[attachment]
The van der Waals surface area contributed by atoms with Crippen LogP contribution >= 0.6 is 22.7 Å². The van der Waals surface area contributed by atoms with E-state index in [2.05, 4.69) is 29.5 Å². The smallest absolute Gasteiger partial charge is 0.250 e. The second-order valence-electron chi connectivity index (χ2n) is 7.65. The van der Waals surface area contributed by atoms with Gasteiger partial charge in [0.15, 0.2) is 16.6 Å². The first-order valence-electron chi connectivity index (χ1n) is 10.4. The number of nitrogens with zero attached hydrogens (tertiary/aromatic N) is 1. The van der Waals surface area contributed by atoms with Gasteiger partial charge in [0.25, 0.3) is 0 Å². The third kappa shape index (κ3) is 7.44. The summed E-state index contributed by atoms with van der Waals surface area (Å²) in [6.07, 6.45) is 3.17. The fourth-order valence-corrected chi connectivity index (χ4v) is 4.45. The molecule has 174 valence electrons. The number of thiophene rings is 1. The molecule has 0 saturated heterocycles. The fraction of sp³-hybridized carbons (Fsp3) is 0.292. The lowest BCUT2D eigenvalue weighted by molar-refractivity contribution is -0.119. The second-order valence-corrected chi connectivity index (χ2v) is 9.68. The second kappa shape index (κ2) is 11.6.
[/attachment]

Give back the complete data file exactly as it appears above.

The van der Waals surface area contributed by atoms with Crippen LogP contribution >= 0.6 is 22.7 Å². The van der Waals surface area contributed by atoms with E-state index in [2.05, 4.69) is 29.5 Å². The smallest absolute Gasteiger partial charge is 0.250 e. The second-order valence-electron chi connectivity index (χ2n) is 7.65. The van der Waals surface area contributed by atoms with Gasteiger partial charge in [0.15, 0.2) is 16.6 Å². The first-order valence-electron chi connectivity index (χ1n) is 10.4. The number of nitrogens with zero attached hydrogens (tertiary/aromatic N) is 1. The van der Waals surface area contributed by atoms with Gasteiger partial charge in [0.25, 0.3) is 0 Å². The third kappa shape index (κ3) is 7.44. The summed E-state index contributed by atoms with van der Waals surface area (Å²) in [6.07, 6.45) is 3.17. The fourth-order valence-corrected chi connectivity index (χ4v) is 4.45. The molecule has 174 valence electrons. The number of thiophene rings is 1. The molecule has 0 saturated heterocycles. The fraction of sp³-hybridized carbons (Fsp3) is 0.292. The lowest BCUT2D eigenvalue weighted by molar-refractivity contribution is -0.119. The second-order valence-corrected chi connectivity index (χ2v) is 9.68. The second kappa shape index (κ2) is 11.6.